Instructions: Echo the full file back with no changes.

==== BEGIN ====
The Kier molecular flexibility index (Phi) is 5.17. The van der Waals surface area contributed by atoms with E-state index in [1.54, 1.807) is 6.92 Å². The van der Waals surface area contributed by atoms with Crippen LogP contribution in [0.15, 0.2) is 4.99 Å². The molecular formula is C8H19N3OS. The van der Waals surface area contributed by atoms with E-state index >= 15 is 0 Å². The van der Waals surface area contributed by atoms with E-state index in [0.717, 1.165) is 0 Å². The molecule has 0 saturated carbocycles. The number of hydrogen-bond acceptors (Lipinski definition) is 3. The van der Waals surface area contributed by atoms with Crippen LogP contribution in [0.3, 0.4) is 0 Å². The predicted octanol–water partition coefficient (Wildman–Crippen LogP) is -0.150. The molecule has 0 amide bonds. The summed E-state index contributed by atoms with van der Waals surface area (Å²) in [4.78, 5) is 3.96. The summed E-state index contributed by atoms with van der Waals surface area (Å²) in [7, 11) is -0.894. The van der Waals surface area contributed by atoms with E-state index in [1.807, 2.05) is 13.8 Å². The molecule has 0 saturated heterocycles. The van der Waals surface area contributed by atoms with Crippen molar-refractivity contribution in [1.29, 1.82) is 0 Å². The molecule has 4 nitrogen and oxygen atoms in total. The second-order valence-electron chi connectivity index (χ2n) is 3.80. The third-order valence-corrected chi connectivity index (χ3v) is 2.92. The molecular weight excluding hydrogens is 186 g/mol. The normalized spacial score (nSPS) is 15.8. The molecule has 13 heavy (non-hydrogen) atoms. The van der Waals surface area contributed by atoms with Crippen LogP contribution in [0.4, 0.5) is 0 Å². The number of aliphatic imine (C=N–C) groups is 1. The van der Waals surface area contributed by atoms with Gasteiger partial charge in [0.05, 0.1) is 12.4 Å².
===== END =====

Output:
The Kier molecular flexibility index (Phi) is 5.17. The van der Waals surface area contributed by atoms with E-state index in [1.54, 1.807) is 6.92 Å². The van der Waals surface area contributed by atoms with Crippen LogP contribution in [0.15, 0.2) is 4.99 Å². The molecular formula is C8H19N3OS. The van der Waals surface area contributed by atoms with E-state index >= 15 is 0 Å². The van der Waals surface area contributed by atoms with E-state index in [0.717, 1.165) is 0 Å². The molecule has 0 saturated carbocycles. The number of hydrogen-bond acceptors (Lipinski definition) is 3. The van der Waals surface area contributed by atoms with Crippen LogP contribution in [0.3, 0.4) is 0 Å². The predicted octanol–water partition coefficient (Wildman–Crippen LogP) is -0.150. The molecule has 0 amide bonds. The summed E-state index contributed by atoms with van der Waals surface area (Å²) in [4.78, 5) is 3.96. The summed E-state index contributed by atoms with van der Waals surface area (Å²) in [7, 11) is -0.894. The van der Waals surface area contributed by atoms with E-state index in [1.807, 2.05) is 13.8 Å². The molecule has 0 saturated heterocycles. The van der Waals surface area contributed by atoms with Crippen molar-refractivity contribution in [1.29, 1.82) is 0 Å². The molecule has 4 nitrogen and oxygen atoms in total. The second-order valence-electron chi connectivity index (χ2n) is 3.80. The third-order valence-corrected chi connectivity index (χ3v) is 2.92. The molecular weight excluding hydrogens is 186 g/mol. The normalized spacial score (nSPS) is 15.8. The molecule has 13 heavy (non-hydrogen) atoms. The van der Waals surface area contributed by atoms with Crippen LogP contribution in [0.4, 0.5) is 0 Å². The number of aliphatic imine (C=N–C) groups is 1. The van der Waals surface area contributed by atoms with Gasteiger partial charge in [0.05, 0.1) is 12.4 Å².